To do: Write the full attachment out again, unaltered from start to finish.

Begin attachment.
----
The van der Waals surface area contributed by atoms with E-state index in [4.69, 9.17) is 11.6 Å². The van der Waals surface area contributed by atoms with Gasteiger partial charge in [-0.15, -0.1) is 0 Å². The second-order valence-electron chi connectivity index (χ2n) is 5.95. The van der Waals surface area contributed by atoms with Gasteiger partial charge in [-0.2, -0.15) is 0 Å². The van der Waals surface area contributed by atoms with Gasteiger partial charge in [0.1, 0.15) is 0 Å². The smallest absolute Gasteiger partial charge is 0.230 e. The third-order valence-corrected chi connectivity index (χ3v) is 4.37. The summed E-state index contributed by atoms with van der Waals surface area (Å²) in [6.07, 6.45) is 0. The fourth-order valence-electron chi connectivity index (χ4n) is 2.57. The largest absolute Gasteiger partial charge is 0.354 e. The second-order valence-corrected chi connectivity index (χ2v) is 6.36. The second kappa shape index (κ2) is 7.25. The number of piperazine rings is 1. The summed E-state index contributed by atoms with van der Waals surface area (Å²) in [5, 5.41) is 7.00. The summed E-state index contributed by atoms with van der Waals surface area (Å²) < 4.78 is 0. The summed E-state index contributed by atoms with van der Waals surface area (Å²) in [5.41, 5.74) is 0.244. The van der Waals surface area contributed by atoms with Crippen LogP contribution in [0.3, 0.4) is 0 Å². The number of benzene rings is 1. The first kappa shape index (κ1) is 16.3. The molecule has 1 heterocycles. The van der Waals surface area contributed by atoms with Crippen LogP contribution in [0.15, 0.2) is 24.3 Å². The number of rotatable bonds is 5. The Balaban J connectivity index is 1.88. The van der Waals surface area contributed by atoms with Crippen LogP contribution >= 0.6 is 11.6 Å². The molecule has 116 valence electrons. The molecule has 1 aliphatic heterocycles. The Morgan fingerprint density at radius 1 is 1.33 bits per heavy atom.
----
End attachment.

The van der Waals surface area contributed by atoms with E-state index in [4.69, 9.17) is 11.6 Å². The van der Waals surface area contributed by atoms with Gasteiger partial charge in [-0.15, -0.1) is 0 Å². The second-order valence-electron chi connectivity index (χ2n) is 5.95. The van der Waals surface area contributed by atoms with Gasteiger partial charge in [-0.2, -0.15) is 0 Å². The van der Waals surface area contributed by atoms with Gasteiger partial charge in [0.1, 0.15) is 0 Å². The smallest absolute Gasteiger partial charge is 0.230 e. The third-order valence-corrected chi connectivity index (χ3v) is 4.37. The summed E-state index contributed by atoms with van der Waals surface area (Å²) in [6.07, 6.45) is 0. The fourth-order valence-electron chi connectivity index (χ4n) is 2.57. The largest absolute Gasteiger partial charge is 0.354 e. The second-order valence-corrected chi connectivity index (χ2v) is 6.36. The second kappa shape index (κ2) is 7.25. The number of piperazine rings is 1. The summed E-state index contributed by atoms with van der Waals surface area (Å²) in [5, 5.41) is 7.00. The summed E-state index contributed by atoms with van der Waals surface area (Å²) < 4.78 is 0. The summed E-state index contributed by atoms with van der Waals surface area (Å²) in [5.41, 5.74) is 0.244. The van der Waals surface area contributed by atoms with Crippen LogP contribution in [0.3, 0.4) is 0 Å². The number of benzene rings is 1. The first kappa shape index (κ1) is 16.3. The molecule has 1 heterocycles. The van der Waals surface area contributed by atoms with Crippen LogP contribution in [0.15, 0.2) is 24.3 Å². The number of rotatable bonds is 5. The Balaban J connectivity index is 1.88. The van der Waals surface area contributed by atoms with Crippen LogP contribution >= 0.6 is 11.6 Å². The molecule has 116 valence electrons. The molecule has 1 aliphatic heterocycles. The Morgan fingerprint density at radius 1 is 1.33 bits per heavy atom.